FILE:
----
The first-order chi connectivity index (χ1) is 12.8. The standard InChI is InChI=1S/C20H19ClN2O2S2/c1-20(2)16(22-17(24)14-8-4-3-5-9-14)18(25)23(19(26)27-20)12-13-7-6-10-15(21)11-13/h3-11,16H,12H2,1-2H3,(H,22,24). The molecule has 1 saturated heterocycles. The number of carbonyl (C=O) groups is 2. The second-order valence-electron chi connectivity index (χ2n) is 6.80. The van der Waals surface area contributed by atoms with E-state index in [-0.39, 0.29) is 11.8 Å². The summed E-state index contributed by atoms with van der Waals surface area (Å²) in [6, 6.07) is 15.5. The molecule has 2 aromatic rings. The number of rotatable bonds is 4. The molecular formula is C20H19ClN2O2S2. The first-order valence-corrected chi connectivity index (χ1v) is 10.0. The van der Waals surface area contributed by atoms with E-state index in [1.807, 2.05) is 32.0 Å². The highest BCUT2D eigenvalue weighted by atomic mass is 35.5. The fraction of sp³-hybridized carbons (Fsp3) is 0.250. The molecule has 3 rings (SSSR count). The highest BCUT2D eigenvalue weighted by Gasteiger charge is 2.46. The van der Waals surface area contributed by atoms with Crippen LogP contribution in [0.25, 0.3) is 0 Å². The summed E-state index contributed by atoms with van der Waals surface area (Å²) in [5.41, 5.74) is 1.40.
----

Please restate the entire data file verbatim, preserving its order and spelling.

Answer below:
The first-order chi connectivity index (χ1) is 12.8. The standard InChI is InChI=1S/C20H19ClN2O2S2/c1-20(2)16(22-17(24)14-8-4-3-5-9-14)18(25)23(19(26)27-20)12-13-7-6-10-15(21)11-13/h3-11,16H,12H2,1-2H3,(H,22,24). The molecule has 1 saturated heterocycles. The number of carbonyl (C=O) groups is 2. The second-order valence-electron chi connectivity index (χ2n) is 6.80. The van der Waals surface area contributed by atoms with E-state index in [-0.39, 0.29) is 11.8 Å². The summed E-state index contributed by atoms with van der Waals surface area (Å²) in [6, 6.07) is 15.5. The molecule has 2 aromatic rings. The number of rotatable bonds is 4. The molecular formula is C20H19ClN2O2S2. The first-order valence-corrected chi connectivity index (χ1v) is 10.0. The van der Waals surface area contributed by atoms with E-state index in [1.807, 2.05) is 32.0 Å². The highest BCUT2D eigenvalue weighted by atomic mass is 35.5. The fraction of sp³-hybridized carbons (Fsp3) is 0.250. The molecule has 3 rings (SSSR count). The highest BCUT2D eigenvalue weighted by Gasteiger charge is 2.46. The van der Waals surface area contributed by atoms with Crippen LogP contribution in [0.25, 0.3) is 0 Å². The summed E-state index contributed by atoms with van der Waals surface area (Å²) in [5.41, 5.74) is 1.40.